I haven't done a backgrounds post in a while, so I feel like it's probably about time I tackled another one of these. Today we face the Outlander.
What is it?
Outlanders are those who live out in the wilds beyond civilization. This could be alone in a manner similar to a hermit, existing on the fringes of society. More commonly, outlanders are found in tribal societies of their own. This is the typical background for those living in primitive societies that lack the comforts of more technologically advanced peoples.
How can my class use it?
The Outlander background works really well for Barbarians, Rangers, and Druids from a thematic standpoint. They typically exist outside the borders of established settled societies, so this is a natural fit for them, to the point where some of these classes even recommend it in their quick-build options. Personally, I also feel there's a strong argument for Sorcerers and Warlocks to make use of this background if they come from the appropriate lifestyle. As neither of these spellcasting classes rely on book learning, they're both probably more common than a Wizard here (since primitive societies tend to rely on oral tradition rather than written one.) That said, a Wizard might be able to make due with this in some cases. One way to do this might be to cast (haha) your wizard as some sort of exile, pushed out from society, which is one of the origin options provided for outlanders. Jumping back to that thought about oral traditions, Bards can also be a good fit here, especially if you do the always-fun Bard-Barbarian multiclass, otherwise known as a Bardbarian. Rogues and Fighters might be drawn to the background if they spend significant time in the wilds, and immediately this puts my mind towards banditry and highwaymen, which would suit both of those classes fairly well. Monks and Clerics can be Outlanders easily with the pilgrim origin. Perhaps they wander from place to place to experience the world or to preach, or they travel between holy sites for meditation and contemplation. Paladins might also fall into this role if they spend significant amounts of time traveling, or perhaps if they were trained by a single traveling master as opposed to an order. Maybe your character squired for a knight who was constantly on the move and you were expected to know your way around the wilderness.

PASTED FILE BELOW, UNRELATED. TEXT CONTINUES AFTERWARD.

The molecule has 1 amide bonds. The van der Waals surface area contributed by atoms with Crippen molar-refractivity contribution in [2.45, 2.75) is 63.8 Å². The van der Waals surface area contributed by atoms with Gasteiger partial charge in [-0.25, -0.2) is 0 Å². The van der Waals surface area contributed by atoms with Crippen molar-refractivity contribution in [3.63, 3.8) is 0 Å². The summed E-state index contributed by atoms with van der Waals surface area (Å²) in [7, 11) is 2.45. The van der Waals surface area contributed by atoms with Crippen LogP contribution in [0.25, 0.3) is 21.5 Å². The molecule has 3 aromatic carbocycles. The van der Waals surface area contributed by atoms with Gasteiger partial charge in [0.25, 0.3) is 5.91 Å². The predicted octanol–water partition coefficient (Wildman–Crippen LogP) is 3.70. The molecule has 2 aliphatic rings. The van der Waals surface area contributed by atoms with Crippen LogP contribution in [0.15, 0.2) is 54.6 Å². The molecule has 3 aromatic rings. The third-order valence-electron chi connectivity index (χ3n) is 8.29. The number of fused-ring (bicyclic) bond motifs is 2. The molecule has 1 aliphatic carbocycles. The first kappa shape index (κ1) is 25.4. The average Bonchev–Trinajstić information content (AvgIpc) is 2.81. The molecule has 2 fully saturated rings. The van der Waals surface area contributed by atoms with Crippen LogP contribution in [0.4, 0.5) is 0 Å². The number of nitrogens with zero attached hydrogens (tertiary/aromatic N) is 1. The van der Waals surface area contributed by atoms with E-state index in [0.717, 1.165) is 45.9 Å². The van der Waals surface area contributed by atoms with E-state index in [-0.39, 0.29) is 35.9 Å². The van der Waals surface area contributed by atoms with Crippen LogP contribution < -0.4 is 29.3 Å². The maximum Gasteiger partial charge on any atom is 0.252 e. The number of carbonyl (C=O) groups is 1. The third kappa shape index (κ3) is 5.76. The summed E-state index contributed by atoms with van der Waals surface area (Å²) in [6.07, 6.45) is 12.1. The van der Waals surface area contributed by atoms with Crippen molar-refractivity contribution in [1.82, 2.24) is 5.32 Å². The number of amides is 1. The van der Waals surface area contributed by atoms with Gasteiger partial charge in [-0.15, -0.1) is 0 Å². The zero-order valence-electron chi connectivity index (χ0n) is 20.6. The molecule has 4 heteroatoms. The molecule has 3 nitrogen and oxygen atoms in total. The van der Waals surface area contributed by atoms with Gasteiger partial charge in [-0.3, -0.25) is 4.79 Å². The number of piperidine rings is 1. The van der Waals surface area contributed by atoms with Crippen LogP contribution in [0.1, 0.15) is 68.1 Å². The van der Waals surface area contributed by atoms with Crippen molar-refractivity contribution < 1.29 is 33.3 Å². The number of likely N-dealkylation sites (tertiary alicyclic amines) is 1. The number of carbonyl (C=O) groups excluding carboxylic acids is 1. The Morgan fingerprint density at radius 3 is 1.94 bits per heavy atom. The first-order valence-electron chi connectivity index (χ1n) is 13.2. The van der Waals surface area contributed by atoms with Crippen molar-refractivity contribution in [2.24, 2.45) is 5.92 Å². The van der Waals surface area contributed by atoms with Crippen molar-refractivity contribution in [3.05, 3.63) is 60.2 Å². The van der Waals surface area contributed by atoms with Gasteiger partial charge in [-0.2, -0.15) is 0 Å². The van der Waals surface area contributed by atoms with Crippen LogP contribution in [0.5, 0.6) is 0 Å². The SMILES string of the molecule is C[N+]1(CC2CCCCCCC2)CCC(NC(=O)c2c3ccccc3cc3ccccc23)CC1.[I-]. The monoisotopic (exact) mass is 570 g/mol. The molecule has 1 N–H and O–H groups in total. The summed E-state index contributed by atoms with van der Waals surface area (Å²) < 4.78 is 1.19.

Why should I use it?
On the surface, there isn't much special about the Outlander background from a mechanics standpoint. And honestly, I feel it is one of the weaker backgrounds. As far as proficiencies go, it grants a musical instrument and a language. While neither of these are exactly useless, the language proficiency is made less useful with the ease of magical translation, and the fact that there are other backgrounds that also confer language proficiencies that are more useful. And a musical instrument is a fairly common proficiency as well. The feature granted is also underwhelming, while it is helpful to have some guaranteed food and navigation, these same things can be accomplished with a roll against your survival skill. While rolling for it is less reliable, the fact that the background's special thing can be accomplished by anyone with a decent roll on a single skill does diminish the impact of it somewhat. This isn't to say that it's useless, but that it may not be the best choice mechanically. As always, pick what is appropriate for your character, since that's more important in a roleplaying game.
What if I play a system other than D&D?
As stated previously, outlanders are the sort of people who avoid mainstream society. This is usually because they favor their own primitive societies, but it could be one who simply withdraws to the fringes. An example of this in a modern setting might be a doomsday prepper who goes off the grid or survivalist camper. In a futuristic setting, this might be a member of a pre-spacefaring society.
I hope you enjoyed this and the rest of the content by Digital & Dice. Until next time…Game on Internets!
- Draconick, Digital and Dice Contributor
I, Nick “Draconick” Johnson, am a writer and roleplaying enthusiast with over ten years of experience in various tabletop roleplaying games both as a player and as a GM. I am also somewhat involved in other forms of tabletop gaming such as wargaming, board games, and card games. It is my hope that by creating and maintaining this website that I can share my unique take on all things within our hobby and to foster a community of like-minded individuals.